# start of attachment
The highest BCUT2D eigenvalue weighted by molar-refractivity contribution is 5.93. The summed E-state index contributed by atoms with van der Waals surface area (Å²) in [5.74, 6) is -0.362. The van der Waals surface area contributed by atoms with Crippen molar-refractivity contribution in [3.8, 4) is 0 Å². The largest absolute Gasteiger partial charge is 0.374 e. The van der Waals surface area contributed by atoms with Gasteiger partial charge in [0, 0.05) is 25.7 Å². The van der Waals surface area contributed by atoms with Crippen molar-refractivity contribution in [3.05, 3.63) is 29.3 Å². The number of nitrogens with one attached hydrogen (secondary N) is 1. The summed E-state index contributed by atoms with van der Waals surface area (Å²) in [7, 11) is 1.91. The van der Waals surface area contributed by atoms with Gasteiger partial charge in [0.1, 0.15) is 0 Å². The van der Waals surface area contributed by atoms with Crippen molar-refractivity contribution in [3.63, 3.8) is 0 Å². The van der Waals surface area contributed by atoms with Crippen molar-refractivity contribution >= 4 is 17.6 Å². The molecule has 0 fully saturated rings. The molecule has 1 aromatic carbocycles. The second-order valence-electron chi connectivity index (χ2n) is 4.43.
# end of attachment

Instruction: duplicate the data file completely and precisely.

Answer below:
The highest BCUT2D eigenvalue weighted by molar-refractivity contribution is 5.93. The summed E-state index contributed by atoms with van der Waals surface area (Å²) in [5.74, 6) is -0.362. The van der Waals surface area contributed by atoms with Crippen molar-refractivity contribution in [3.8, 4) is 0 Å². The largest absolute Gasteiger partial charge is 0.374 e. The van der Waals surface area contributed by atoms with Gasteiger partial charge in [0, 0.05) is 25.7 Å². The van der Waals surface area contributed by atoms with Crippen molar-refractivity contribution in [3.05, 3.63) is 29.3 Å². The number of nitrogens with one attached hydrogen (secondary N) is 1. The summed E-state index contributed by atoms with van der Waals surface area (Å²) in [7, 11) is 1.91. The van der Waals surface area contributed by atoms with Gasteiger partial charge in [0.1, 0.15) is 0 Å². The van der Waals surface area contributed by atoms with Crippen molar-refractivity contribution in [3.63, 3.8) is 0 Å². The van der Waals surface area contributed by atoms with Crippen molar-refractivity contribution >= 4 is 17.6 Å². The molecule has 0 fully saturated rings. The molecule has 1 aromatic carbocycles. The second-order valence-electron chi connectivity index (χ2n) is 4.43.